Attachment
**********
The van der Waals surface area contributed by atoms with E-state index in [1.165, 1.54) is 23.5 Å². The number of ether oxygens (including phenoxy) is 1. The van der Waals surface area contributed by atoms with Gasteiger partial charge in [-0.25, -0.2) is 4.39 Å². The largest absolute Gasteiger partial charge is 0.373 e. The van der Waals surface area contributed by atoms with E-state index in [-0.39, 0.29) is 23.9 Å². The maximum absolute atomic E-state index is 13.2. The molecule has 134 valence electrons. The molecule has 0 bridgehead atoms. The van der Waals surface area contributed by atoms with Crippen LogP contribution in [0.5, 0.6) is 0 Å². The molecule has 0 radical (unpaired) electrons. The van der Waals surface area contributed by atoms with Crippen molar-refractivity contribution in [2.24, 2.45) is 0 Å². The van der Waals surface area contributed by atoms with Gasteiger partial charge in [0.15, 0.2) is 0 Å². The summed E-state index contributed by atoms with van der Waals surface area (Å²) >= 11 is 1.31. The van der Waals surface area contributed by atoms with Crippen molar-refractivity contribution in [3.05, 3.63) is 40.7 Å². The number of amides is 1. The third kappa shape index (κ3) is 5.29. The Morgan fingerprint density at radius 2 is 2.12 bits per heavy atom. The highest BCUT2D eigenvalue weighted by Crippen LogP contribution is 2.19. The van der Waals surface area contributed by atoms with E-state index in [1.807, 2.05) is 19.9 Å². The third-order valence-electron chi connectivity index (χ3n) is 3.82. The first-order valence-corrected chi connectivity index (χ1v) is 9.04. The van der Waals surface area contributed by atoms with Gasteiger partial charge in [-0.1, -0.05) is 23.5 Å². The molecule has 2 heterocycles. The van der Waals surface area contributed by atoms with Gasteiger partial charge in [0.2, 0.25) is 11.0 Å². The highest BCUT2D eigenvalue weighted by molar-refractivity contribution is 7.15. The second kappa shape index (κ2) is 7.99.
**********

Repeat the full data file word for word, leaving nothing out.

The van der Waals surface area contributed by atoms with E-state index in [1.165, 1.54) is 23.5 Å². The number of ether oxygens (including phenoxy) is 1. The van der Waals surface area contributed by atoms with Gasteiger partial charge in [-0.25, -0.2) is 4.39 Å². The largest absolute Gasteiger partial charge is 0.373 e. The van der Waals surface area contributed by atoms with E-state index in [-0.39, 0.29) is 23.9 Å². The maximum absolute atomic E-state index is 13.2. The molecule has 134 valence electrons. The molecule has 0 bridgehead atoms. The van der Waals surface area contributed by atoms with Crippen LogP contribution in [0.5, 0.6) is 0 Å². The molecule has 0 radical (unpaired) electrons. The van der Waals surface area contributed by atoms with Crippen molar-refractivity contribution in [2.24, 2.45) is 0 Å². The van der Waals surface area contributed by atoms with Gasteiger partial charge in [0.15, 0.2) is 0 Å². The summed E-state index contributed by atoms with van der Waals surface area (Å²) >= 11 is 1.31. The van der Waals surface area contributed by atoms with Crippen molar-refractivity contribution in [3.05, 3.63) is 40.7 Å². The number of amides is 1. The third kappa shape index (κ3) is 5.29. The Morgan fingerprint density at radius 2 is 2.12 bits per heavy atom. The highest BCUT2D eigenvalue weighted by Crippen LogP contribution is 2.19. The van der Waals surface area contributed by atoms with E-state index in [1.807, 2.05) is 19.9 Å². The third-order valence-electron chi connectivity index (χ3n) is 3.82. The first-order valence-corrected chi connectivity index (χ1v) is 9.04. The van der Waals surface area contributed by atoms with Gasteiger partial charge in [-0.1, -0.05) is 23.5 Å². The molecule has 2 heterocycles. The van der Waals surface area contributed by atoms with Gasteiger partial charge in [0.2, 0.25) is 11.0 Å². The highest BCUT2D eigenvalue weighted by molar-refractivity contribution is 7.15. The second kappa shape index (κ2) is 7.99.